Former Royal Marine Peter Dunning was playing wheelchair rugby at the Invictus Games 2018 when a fellow UK Team member told him about The Open University’s Disabled Veterans’ Scholarships Fund (DVSF).
He successfully applied and before he knew it, Peter was embarking on a BSc Sport, Fitness and Coaching degree – something which has always been his passion.
Now in his third year, Peter – who lost both his legs and sustained multiple other injuries on duty in Afghanistan – is on track to complete his degree in 2023. After graduation, he dreams of coaching fellow veterans and future Invictus Games participants.
A sporting superstar
After doing his GCSEs at school, Peter studied Sports Science and Clinical Psychology at a brick university. While he enjoyed playing Rugby Union for the university team, he didn’t enjoy the clinical psychology element and dropped out.
Looking to challenge himself more both physically and mentally, Peter joined the Royal Marines and served for five years before an accident in 2008 changed his life forever. A vehicle he was in went over an improvised explosive device (IED) leaving him badly injured and unable to continue his military career or play the sport he adored.
Years later, Peter began playing wheelchair rugby and was one of eight players selected to represent the UK Team in the Invictus Games in Sydney in 2018.
“Daniel Bingley, a friend of mine who was also competing in the Invictus Games, told me about the OU’s Disabled Veterans’ Scholarships Fund,” he said.
“I knew I needed to do something else, so I looked into it further and thought ‘Why not?’.
“I wanted to choose a course that I would enjoy and that would help my future, so I went for Sport, Fitness and Coaching, and I’m thoroughly enjoying it! The sport arena is what I’d like to do career-wise, and sports is where my big interest has been ever since I was a wee dot.”
An award-winning student
Peter got off to a great start with his OU studies and was nominated for an Inspirational Student Award by his tutor.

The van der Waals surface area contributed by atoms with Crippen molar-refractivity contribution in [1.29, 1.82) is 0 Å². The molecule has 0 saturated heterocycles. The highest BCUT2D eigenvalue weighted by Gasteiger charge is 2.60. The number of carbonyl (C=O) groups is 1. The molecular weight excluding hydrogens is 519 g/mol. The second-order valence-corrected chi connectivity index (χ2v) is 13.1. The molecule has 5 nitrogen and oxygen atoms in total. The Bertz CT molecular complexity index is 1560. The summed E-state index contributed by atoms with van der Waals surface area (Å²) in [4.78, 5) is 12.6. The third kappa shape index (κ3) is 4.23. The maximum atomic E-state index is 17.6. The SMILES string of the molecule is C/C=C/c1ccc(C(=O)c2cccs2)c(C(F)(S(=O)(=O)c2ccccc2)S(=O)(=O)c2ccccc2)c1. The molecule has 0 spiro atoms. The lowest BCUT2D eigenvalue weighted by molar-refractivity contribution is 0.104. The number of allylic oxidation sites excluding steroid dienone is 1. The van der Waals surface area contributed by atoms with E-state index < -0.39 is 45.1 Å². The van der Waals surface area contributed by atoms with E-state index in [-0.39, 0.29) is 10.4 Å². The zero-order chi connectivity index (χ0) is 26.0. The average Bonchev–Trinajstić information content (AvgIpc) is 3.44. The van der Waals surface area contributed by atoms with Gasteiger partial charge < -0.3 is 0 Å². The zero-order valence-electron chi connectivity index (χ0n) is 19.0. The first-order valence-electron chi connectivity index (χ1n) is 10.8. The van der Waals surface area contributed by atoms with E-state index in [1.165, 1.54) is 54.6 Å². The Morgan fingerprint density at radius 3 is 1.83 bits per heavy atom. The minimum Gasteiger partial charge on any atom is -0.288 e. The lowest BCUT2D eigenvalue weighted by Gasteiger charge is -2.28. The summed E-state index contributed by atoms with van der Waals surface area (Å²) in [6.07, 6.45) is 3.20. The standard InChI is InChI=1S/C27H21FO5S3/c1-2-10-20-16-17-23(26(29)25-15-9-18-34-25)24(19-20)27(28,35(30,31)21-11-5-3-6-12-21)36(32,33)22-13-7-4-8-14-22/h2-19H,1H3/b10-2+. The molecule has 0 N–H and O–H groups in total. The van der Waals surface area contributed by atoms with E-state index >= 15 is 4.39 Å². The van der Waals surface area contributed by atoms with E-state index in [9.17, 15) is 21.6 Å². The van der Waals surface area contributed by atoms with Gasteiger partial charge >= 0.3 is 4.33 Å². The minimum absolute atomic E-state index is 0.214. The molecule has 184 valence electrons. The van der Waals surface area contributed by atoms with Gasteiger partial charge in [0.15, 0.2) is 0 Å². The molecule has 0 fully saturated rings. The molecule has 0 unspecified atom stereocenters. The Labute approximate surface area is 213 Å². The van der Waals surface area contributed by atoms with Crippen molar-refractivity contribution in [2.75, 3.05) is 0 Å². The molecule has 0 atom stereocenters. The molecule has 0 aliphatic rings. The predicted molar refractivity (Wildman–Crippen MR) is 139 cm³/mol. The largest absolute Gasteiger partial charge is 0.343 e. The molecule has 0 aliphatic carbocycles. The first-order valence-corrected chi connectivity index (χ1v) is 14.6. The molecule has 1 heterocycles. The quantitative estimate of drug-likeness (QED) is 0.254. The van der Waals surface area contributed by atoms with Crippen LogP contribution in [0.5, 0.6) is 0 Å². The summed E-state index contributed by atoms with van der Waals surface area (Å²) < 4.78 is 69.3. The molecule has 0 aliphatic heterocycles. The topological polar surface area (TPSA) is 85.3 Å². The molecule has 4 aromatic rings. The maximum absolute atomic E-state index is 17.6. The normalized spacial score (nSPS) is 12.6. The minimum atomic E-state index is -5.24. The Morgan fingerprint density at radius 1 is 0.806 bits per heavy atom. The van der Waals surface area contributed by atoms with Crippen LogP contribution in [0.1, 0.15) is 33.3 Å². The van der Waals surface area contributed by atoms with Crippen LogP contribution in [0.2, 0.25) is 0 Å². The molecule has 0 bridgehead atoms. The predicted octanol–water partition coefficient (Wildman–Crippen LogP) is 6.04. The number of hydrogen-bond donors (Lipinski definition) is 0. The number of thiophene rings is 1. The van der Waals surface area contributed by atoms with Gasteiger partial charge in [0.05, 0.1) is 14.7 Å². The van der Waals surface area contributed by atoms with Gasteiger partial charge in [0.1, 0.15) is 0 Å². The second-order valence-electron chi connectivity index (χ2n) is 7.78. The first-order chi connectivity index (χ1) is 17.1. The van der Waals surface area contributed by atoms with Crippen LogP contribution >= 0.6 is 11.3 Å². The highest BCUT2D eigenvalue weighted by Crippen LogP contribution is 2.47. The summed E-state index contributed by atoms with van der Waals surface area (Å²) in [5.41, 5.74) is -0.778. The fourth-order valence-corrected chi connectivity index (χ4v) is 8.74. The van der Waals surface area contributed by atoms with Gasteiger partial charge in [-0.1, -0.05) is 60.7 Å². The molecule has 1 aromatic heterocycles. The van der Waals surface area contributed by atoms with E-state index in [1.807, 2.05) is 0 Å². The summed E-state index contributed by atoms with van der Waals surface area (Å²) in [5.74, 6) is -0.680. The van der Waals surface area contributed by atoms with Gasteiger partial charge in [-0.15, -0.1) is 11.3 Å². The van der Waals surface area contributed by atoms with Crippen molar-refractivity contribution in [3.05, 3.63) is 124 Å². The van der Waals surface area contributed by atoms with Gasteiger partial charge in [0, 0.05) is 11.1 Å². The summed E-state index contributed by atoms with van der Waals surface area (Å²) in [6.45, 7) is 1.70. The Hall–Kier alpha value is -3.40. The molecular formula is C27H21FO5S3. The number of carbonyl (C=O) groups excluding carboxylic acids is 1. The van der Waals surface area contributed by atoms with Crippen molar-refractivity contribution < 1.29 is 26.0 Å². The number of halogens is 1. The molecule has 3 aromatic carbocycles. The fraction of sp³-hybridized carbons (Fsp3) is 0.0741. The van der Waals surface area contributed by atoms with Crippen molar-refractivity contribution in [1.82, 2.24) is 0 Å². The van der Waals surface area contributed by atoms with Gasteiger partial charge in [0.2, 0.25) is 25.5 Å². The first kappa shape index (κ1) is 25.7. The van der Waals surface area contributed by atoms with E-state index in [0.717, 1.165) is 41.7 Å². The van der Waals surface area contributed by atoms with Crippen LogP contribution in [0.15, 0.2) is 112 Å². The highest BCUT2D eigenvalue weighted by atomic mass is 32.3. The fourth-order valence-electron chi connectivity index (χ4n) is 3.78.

“It was a shock to be nominated for the Student Award, and it was even better to win it!” Peter said.
“Studying with the OU has changed me because it has made me appreciate education. I’ve been out of work and education for a while, and this has got me back into it. It’s good to get the grey matter ticking over again!
“I didn’t know if I would be able to achieve this, but I am. I couldn’t do it without the ongoing help and support of my partner either,” he added.
“Studying has been a lifeline”
Peter has shared custody of his two children, so he’s had to find ways to fit in his studies around his family life.
“Having my studies really helped me in lockdown, especially during the weeks I didn’t have my kids,” he said. “It gave me something to focus on, so it’s been a lifeline. I just made sure I was always a week or two ahead, so I was free when I had my kids to help them with their home-schooling.”
He also appreciates the way OU study is broken down into manageable blocks and said: “I love a to-do list, so I like the way OU work is set out week by week. I like ticking it off at the end of each week!
“You have to be self-motivated, but I haven’t found that hard because I genuinely enjoy the subject I’ve chosen, so I’m inspired by that. I also spoke to a local sports scientist to learn about the job and thinking about that keeps me motivated as my goal is to work in a related field.”
A big thank you to the OU family
The Disabled Veterans’ Scholarships Fund is made possible thanks to the generosity of OU alumni and donors. Each year, the Fund enables veterans like Peter to access life-changing education, so they can rewrite their futures outside of the military.
“To all the donors and everyone who helps with the DVSF scheme I have simply two words to say – thank you! I will always be happy to shout about the DVSF as it’s been of great benefit to me,” said Peter. “Having the opportunity to do the scholarship has been fantastic – I don’t think I’d have considered studying without a scholarship as I couldn’t have funded it.
“My studies have already helped my wheelchair rugby teammates and me when it comes to recovery and nutrition. The teaching materials and tutors have been great – particularly when it comes to assignment feedback and their helpful advice which helps me to perform better next time.
“I am hoping my qualification will really be of immense benefit when it comes to job searching, and will make it easier to get into the area that I want to work in. Plus, lots of jobs require you to have a degree, so now I’ll be able to apply for those too. I want to get into a career in exercise physiology, biometrics or coaching – I’d love to coach for the Invictus Games!
“To anyone thinking of studying with the OU I’d say, ‘Good for you!’. My advice would be to: make sure you pick a topic you’re interested in; find a time in the day when you know you’re at their most productive to study; and give yourself plenty of time for assignments. Good luck!”
Scholarship applications are now open
The OU is offering a further 50 scholarship places for disabled veterans wanting to study with us in 2022/23. Successful applicants will have their fees waived for a maximum of 120 credits per seasonal academic year, up to a maximum of 360 credits, which is equivalent to a full Honours degree. They will also receive specialist careers and disability support.
Learn more and apply for your place before 8 July 2022.